You
have
selected

  • Recipient

    • Gallatin, Albert
  • Period

    • post-Madison Presidency

Author

Sort: Frequency / Alphabetical

Show: Top 3

Dates From

Dates To

Search help
Documents filtered by: Recipient="Gallatin, Albert" AND Period="post-Madison Presidency"
Results 1-21 of 21 sorted by editorial placement
  • |<
  • <<
  • <
  • Page 1
  • >
  • >>
  • >|
Give me leave to introduce to you, Mr Theodore Lyman junior, a young Gentleman of Education and Travel of modest and virtuous Character, ardent in pursuit of Science and Letters. His Father is respectable in fortune and Connections. Mr Lyman I presume wishes to be acquainted with the Litterateurs as well as to See The King and The Court. He can give you all Our American News, much better than...
Notwithstanding the lapse of time, nothing definitive has taken place, in concert with Mr. Hassler, in relation to Mr. Le Sueur. Mr. Crawford has the subject in hand, and will communicate the result. I can add but little to the public information which goes to you from the official source, and thro’ the press. You will find that specie is at length re-instated in its legitimate functions; at...
Mr. Holley late President of the Transylva. University being about to take a look at Europe, will pay his respects to you on his arrival in London. The claim given to your civilities by the station he filled, & the learned accomplishments which led to it, will be strengthened his laudable desire to improve his fund of knowledge, as a philosophical inquery in other Countries after, having...
It is probably not unknown to you that the Visitors of the University of Virginia, anxious to procure for it Professors, with higher qualifications than might be attainable here, had recourse for a supply in part to Great Britain. They had the good fortune to engage five, all of whom have answered their expectations. One of them, however, Mr. Key professor of Mathematics, though friendly to...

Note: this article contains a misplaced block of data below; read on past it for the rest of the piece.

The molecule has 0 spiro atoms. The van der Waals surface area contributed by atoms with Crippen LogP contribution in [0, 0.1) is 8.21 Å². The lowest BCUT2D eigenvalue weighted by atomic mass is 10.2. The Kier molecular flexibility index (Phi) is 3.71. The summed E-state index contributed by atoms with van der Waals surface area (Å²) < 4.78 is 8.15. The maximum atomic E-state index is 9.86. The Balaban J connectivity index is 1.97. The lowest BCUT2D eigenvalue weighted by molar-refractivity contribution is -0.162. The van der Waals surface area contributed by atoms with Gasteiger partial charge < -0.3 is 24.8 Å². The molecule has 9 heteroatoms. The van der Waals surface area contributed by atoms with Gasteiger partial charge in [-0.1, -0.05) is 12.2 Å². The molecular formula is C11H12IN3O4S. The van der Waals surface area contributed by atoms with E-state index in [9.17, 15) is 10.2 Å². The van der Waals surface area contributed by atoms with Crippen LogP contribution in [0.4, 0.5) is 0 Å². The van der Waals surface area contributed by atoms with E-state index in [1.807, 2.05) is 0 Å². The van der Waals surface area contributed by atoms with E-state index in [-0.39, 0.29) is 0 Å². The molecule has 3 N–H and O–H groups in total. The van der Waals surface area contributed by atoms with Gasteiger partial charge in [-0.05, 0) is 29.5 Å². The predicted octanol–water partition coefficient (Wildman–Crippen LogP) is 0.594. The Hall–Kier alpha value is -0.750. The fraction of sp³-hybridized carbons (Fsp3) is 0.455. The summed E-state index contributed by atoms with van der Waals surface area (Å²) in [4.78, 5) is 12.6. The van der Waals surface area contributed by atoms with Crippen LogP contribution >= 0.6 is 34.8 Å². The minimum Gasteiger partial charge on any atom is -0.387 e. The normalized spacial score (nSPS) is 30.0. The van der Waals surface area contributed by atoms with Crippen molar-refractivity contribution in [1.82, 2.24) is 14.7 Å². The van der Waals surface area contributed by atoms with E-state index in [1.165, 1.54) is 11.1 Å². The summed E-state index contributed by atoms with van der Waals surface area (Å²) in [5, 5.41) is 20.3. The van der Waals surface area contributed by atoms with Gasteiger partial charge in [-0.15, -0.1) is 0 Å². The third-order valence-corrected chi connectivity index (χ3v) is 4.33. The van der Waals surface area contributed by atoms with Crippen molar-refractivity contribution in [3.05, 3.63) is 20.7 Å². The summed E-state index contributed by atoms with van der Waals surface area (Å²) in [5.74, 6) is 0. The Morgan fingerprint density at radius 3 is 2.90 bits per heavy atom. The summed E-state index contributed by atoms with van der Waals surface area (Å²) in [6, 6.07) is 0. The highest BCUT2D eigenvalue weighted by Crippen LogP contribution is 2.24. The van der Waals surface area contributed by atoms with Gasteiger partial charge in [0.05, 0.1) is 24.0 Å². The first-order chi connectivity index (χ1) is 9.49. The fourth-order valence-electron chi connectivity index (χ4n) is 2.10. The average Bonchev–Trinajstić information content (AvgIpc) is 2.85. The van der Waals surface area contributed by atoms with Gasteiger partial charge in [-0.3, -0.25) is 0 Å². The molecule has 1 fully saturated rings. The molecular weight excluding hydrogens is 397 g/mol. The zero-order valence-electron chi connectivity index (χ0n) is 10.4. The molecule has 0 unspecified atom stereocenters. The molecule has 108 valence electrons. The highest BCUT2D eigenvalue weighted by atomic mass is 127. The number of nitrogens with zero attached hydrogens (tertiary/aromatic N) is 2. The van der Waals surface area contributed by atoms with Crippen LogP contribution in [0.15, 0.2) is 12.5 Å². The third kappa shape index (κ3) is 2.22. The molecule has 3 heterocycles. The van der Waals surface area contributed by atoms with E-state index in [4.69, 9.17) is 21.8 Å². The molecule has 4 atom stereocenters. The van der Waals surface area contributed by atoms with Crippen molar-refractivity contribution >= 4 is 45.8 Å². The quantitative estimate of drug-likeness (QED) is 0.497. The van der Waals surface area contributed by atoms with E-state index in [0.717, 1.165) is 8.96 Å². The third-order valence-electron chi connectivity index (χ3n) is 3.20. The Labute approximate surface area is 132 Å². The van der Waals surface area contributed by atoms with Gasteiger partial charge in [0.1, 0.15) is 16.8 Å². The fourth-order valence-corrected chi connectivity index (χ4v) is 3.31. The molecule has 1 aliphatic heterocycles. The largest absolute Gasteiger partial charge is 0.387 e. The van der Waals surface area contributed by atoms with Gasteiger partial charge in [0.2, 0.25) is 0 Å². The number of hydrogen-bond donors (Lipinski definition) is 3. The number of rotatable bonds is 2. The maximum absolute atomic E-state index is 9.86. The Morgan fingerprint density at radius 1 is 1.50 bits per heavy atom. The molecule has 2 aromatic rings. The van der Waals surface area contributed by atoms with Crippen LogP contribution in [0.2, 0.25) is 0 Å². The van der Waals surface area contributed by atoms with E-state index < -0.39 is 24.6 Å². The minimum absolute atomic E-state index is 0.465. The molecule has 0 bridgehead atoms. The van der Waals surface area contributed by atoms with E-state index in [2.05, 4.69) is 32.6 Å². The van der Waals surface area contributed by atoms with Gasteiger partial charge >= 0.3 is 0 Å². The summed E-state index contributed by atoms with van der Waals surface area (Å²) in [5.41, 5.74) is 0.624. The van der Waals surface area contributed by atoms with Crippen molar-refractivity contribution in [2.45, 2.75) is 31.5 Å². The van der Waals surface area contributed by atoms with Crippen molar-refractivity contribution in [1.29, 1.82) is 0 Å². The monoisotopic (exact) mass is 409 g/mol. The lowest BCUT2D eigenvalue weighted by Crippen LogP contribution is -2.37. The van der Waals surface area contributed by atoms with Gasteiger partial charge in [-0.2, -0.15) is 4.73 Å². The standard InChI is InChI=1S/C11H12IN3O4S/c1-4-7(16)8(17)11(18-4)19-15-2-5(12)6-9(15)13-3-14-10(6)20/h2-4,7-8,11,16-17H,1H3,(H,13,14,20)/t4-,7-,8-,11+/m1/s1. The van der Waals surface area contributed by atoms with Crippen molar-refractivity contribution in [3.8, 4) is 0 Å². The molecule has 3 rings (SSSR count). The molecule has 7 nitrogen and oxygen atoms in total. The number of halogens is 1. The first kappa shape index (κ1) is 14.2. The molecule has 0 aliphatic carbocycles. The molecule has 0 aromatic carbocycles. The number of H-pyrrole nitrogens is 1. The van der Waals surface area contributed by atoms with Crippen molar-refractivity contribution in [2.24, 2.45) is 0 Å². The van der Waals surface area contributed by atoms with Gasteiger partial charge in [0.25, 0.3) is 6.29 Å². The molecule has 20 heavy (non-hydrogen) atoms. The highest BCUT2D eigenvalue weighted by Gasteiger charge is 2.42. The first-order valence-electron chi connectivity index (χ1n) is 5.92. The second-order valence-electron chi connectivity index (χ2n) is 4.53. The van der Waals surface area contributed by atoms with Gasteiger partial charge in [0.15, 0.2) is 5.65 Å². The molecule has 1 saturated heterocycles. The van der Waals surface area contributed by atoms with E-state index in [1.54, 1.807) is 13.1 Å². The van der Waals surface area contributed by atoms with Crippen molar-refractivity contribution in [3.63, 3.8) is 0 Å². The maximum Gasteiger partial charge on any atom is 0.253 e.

In my letter of March 20. I stated the salary allowed to Professors in the University of Virginia to be fifteen hundred dollars per annum. I did not advert to the circumstance, that this amount was limited to those first engaged, and that their successors would be entitled to one thousand only instead of $1500. I hasten to correct the error, that it may lead to no embarrassment in the case...
Your favor of June 5. did not arrive before the Visitors who met in July had closed their Session & left the University. I may safely take on me however, to say that they will feel great obligation for your kind efforts to find a proper Professor for the vacant Chair. In the uncertainty of obtaining, without the University itself, a Successor to Mr Key, the Visitors thought it best to...
My last acknowledged yours of June 5. and observed that having appointed Mr. Bonnycastle to the Chair vacated by Mr. Key, a successor to him in that of N. Philosophy was now wanted. We have at present a prospect of filling it without giving you the trouble of further enquiries with that view tho’ it may not be without use to learn the result of those you may have made. In the mean time another...
You probably know that a Sum of about £2000 St: was placed by Mr. Jefferson in the hands of the Barings, subject to the order of the American Minister in London, for the use of the University of Virginia. Of this deposit, it appears from the information of Mr. King late Secretary of Legation, there remained on the 24th. of June 1826. a balance of £986.18.4. Be so obliging as to inform me,...
Mr. Trist who now holds a place in the Department of State, will be so much gratified by an introduction to one towards whom he entertains the sentiments he does towards you, that I very cheerfully put a few lines into his hands for the purpose. You may not be ignorant of his relation by marriage to Mr. Jefferson, who had for him a particular esteem, his title to which, I am persuaded, will be...
Learning from Mr Rives that he expects to be in New York some days before his embarkation for France, I take the liberty of giving him a line for you. I need not refer to his high public standing, derived from the able part he has borne in public affairs, that being of course known to you; but as a friend & neighbour I wish to bear my testimony to his great personal worth; and the rather, as...